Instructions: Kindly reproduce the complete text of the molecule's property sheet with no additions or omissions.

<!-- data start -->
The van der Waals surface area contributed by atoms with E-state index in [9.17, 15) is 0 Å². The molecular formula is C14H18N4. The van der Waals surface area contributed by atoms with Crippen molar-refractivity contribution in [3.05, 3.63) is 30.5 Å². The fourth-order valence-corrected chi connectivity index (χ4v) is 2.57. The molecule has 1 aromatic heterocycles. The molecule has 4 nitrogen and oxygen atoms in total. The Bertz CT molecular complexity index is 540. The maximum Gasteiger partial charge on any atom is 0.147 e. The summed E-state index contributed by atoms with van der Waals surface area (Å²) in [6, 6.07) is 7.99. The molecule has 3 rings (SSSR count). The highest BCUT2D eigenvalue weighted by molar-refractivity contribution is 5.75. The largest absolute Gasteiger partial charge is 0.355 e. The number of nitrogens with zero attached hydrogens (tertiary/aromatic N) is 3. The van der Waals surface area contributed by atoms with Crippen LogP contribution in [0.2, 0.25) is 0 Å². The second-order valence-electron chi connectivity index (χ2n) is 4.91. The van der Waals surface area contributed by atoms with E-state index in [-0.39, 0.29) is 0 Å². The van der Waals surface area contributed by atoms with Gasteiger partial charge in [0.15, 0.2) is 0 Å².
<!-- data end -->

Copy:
The van der Waals surface area contributed by atoms with E-state index in [9.17, 15) is 0 Å². The molecular formula is C14H18N4. The van der Waals surface area contributed by atoms with Crippen molar-refractivity contribution in [3.05, 3.63) is 30.5 Å². The fourth-order valence-corrected chi connectivity index (χ4v) is 2.57. The molecule has 1 aromatic heterocycles. The molecule has 4 nitrogen and oxygen atoms in total. The Bertz CT molecular complexity index is 540. The maximum Gasteiger partial charge on any atom is 0.147 e. The summed E-state index contributed by atoms with van der Waals surface area (Å²) in [6, 6.07) is 7.99. The molecule has 3 rings (SSSR count). The highest BCUT2D eigenvalue weighted by molar-refractivity contribution is 5.75. The largest absolute Gasteiger partial charge is 0.355 e. The number of nitrogens with zero attached hydrogens (tertiary/aromatic N) is 3. The van der Waals surface area contributed by atoms with Crippen LogP contribution in [0.2, 0.25) is 0 Å². The second-order valence-electron chi connectivity index (χ2n) is 4.91. The van der Waals surface area contributed by atoms with E-state index in [-0.39, 0.29) is 0 Å². The van der Waals surface area contributed by atoms with Gasteiger partial charge in [0.15, 0.2) is 0 Å².